Question Mark Butterfly
Range: Southern Canada and all of the eastern United States, west to the eastern edge of the Rocky Mountains, south to southern Arizona and Mexico. It is also reported in central Mexico and the Caribbean.
Conservation Status: Populations of this butterfly are considered to be secure globally, although it may be quite rare in parts of its range, especially at the periphery. This species is especially common in Ohio, Kentucky and eastern Indiana.
Population Threats: No specific threats have been identified for this species.
Diet: Adult question marks take fluids from soil, rotting fruit, feces, and carrion. They seldom, if ever, take nectar. Caterpillars feed on the leaves of host plants, which include nettle, false nettle, elms, hackberry, and Japanese hops.
Did You Know?
- The question mark is an angular-shaped orange butterfly that is rather common in the Austin area. The name refers to tiny silver marks on the underside of the hindwing which usually look like a dot and a parenthesis mark.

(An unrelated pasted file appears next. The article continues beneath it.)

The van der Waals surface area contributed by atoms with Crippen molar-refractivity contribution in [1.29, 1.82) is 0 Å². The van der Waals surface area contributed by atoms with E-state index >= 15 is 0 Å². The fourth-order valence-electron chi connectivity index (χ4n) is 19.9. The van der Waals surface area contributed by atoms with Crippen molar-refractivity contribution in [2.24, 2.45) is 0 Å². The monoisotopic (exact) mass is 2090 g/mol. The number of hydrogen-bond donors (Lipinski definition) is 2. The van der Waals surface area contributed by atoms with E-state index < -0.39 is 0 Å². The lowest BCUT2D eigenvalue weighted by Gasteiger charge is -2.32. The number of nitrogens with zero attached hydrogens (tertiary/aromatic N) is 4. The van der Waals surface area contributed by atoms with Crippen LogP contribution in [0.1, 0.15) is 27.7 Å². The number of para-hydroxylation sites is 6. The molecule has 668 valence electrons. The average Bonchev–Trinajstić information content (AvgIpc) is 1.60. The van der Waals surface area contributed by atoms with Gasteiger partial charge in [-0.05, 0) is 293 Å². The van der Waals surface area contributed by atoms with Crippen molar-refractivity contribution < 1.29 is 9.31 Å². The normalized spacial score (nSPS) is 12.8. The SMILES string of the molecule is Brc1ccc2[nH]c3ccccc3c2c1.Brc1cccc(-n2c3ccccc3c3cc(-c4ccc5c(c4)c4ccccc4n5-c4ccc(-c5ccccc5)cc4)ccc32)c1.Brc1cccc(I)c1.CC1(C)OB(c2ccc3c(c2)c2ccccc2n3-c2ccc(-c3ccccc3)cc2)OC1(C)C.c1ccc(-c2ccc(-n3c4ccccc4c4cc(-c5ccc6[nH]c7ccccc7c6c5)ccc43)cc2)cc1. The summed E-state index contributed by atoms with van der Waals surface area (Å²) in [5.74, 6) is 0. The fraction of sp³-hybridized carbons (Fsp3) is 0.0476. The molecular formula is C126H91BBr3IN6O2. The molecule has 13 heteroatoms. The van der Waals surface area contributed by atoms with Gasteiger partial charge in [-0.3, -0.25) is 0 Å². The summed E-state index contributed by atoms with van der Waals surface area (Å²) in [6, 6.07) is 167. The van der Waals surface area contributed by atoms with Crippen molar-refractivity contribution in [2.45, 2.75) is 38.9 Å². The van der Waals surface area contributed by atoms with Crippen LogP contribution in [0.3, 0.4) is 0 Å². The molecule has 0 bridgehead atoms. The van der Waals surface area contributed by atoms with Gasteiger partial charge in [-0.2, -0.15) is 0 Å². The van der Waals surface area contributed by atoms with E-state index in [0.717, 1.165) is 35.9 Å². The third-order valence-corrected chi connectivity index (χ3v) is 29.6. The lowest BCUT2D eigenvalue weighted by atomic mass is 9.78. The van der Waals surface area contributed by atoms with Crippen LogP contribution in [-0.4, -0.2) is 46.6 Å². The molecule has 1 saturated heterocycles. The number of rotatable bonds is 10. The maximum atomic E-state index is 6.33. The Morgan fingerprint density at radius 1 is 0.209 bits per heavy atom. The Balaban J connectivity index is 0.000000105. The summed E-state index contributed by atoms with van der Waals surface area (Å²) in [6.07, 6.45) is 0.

- All butterflies go through a process of “complete metamorphosis.” To grow into an adult, each butterfly passes through four stages: egg, larva (caterpillar), pupa (cocoon) and adult. Once it metamorphoses into an adult, an individual butterfly reproduces and then remains as it is until it dies.
- Somewhat unusual for butterflies, the question mark overwinters in the adult form. Most other species in temperate climates overwinter as pupae.
- The colors of the tops of this butterfly species’ wings vary depending upon the season into which the individual question mark had metamorphosed into an adult. In the summer form, this butterfly’s forewings are orange with black spots, while the hind wings are mostly black. The winter form of the species lacks the black hind wings and edges, being browner overall.